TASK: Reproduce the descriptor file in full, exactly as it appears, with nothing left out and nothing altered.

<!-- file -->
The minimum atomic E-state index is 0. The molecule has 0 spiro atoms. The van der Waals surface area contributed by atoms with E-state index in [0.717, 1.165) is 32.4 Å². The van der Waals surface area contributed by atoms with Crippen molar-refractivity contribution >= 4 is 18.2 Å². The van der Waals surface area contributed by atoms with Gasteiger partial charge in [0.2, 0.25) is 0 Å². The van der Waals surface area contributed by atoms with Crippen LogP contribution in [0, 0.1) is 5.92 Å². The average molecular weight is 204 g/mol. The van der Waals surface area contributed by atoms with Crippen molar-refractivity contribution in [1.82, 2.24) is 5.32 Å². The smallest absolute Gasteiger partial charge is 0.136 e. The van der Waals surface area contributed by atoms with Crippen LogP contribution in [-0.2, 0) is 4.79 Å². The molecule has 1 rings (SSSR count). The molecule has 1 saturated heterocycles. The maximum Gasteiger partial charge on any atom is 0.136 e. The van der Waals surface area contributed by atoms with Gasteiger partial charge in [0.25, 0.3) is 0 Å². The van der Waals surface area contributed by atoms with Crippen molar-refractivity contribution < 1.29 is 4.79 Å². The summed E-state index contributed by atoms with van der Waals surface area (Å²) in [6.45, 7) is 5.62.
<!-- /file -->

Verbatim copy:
The minimum atomic E-state index is 0. The molecule has 0 spiro atoms. The van der Waals surface area contributed by atoms with E-state index in [0.717, 1.165) is 32.4 Å². The van der Waals surface area contributed by atoms with Crippen molar-refractivity contribution >= 4 is 18.2 Å². The van der Waals surface area contributed by atoms with Gasteiger partial charge in [0.2, 0.25) is 0 Å². The van der Waals surface area contributed by atoms with Crippen LogP contribution in [0, 0.1) is 5.92 Å². The average molecular weight is 204 g/mol. The van der Waals surface area contributed by atoms with Crippen molar-refractivity contribution in [1.82, 2.24) is 5.32 Å². The smallest absolute Gasteiger partial charge is 0.136 e. The van der Waals surface area contributed by atoms with Crippen LogP contribution in [-0.2, 0) is 4.79 Å². The molecule has 1 rings (SSSR count). The molecule has 1 saturated heterocycles. The maximum Gasteiger partial charge on any atom is 0.136 e. The van der Waals surface area contributed by atoms with Gasteiger partial charge in [0.25, 0.3) is 0 Å². The van der Waals surface area contributed by atoms with Crippen molar-refractivity contribution < 1.29 is 4.79 Å². The summed E-state index contributed by atoms with van der Waals surface area (Å²) in [6.45, 7) is 5.62.